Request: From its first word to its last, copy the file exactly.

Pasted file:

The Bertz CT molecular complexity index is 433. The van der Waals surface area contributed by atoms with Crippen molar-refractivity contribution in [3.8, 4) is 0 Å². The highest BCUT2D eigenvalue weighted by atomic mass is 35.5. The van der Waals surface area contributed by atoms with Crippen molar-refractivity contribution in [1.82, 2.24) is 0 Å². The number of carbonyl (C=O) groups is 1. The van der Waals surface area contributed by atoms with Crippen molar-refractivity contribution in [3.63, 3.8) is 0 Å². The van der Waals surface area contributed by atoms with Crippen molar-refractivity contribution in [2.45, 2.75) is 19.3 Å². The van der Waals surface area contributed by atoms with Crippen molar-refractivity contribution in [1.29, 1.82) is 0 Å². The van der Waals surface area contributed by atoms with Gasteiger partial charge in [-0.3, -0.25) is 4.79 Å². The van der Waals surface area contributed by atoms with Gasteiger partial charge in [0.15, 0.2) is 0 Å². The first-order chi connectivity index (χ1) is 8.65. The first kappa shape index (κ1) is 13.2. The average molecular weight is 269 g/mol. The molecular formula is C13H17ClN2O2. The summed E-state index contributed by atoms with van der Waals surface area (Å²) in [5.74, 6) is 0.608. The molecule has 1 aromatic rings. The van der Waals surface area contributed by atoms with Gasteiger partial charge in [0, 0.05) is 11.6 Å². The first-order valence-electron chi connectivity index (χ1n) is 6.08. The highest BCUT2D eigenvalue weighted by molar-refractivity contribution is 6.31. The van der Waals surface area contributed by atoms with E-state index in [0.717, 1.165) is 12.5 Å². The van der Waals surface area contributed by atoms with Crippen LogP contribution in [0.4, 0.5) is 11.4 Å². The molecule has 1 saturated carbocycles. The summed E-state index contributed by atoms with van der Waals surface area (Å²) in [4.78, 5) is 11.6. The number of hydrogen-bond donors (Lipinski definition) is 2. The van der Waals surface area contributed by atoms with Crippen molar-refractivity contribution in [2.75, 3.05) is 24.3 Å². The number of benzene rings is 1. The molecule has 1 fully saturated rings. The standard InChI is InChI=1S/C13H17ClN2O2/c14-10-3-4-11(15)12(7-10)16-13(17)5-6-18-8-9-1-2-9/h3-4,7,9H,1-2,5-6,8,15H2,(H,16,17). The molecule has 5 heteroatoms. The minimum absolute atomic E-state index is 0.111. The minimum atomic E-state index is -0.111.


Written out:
The Bertz CT molecular complexity index is 433. The van der Waals surface area contributed by atoms with Crippen molar-refractivity contribution in [3.8, 4) is 0 Å². The highest BCUT2D eigenvalue weighted by atomic mass is 35.5. The van der Waals surface area contributed by atoms with Crippen molar-refractivity contribution in [1.82, 2.24) is 0 Å². The number of carbonyl (C=O) groups is 1. The van der Waals surface area contributed by atoms with Crippen molar-refractivity contribution in [3.63, 3.8) is 0 Å². The van der Waals surface area contributed by atoms with Crippen molar-refractivity contribution in [2.45, 2.75) is 19.3 Å². The van der Waals surface area contributed by atoms with Crippen molar-refractivity contribution in [1.29, 1.82) is 0 Å². The van der Waals surface area contributed by atoms with Gasteiger partial charge in [-0.3, -0.25) is 4.79 Å². The van der Waals surface area contributed by atoms with Gasteiger partial charge in [0.15, 0.2) is 0 Å². The first-order chi connectivity index (χ1) is 8.65. The first kappa shape index (κ1) is 13.2. The average molecular weight is 269 g/mol. The molecular formula is C13H17ClN2O2. The summed E-state index contributed by atoms with van der Waals surface area (Å²) in [5.74, 6) is 0.608. The molecule has 1 aromatic rings. The van der Waals surface area contributed by atoms with Gasteiger partial charge in [0, 0.05) is 11.6 Å². The first-order valence-electron chi connectivity index (χ1n) is 6.08. The highest BCUT2D eigenvalue weighted by molar-refractivity contribution is 6.31. The van der Waals surface area contributed by atoms with E-state index in [0.717, 1.165) is 12.5 Å². The van der Waals surface area contributed by atoms with Crippen LogP contribution in [0.4, 0.5) is 11.4 Å². The molecule has 1 saturated carbocycles. The summed E-state index contributed by atoms with van der Waals surface area (Å²) in [4.78, 5) is 11.6. The number of hydrogen-bond donors (Lipinski definition) is 2. The van der Waals surface area contributed by atoms with Crippen molar-refractivity contribution in [2.75, 3.05) is 24.3 Å². The number of benzene rings is 1. The molecule has 1 fully saturated rings. The standard InChI is InChI=1S/C13H17ClN2O2/c14-10-3-4-11(15)12(7-10)16-13(17)5-6-18-8-9-1-2-9/h3-4,7,9H,1-2,5-6,8,15H2,(H,16,17). The molecule has 5 heteroatoms. The minimum absolute atomic E-state index is 0.111. The minimum atomic E-state index is -0.111.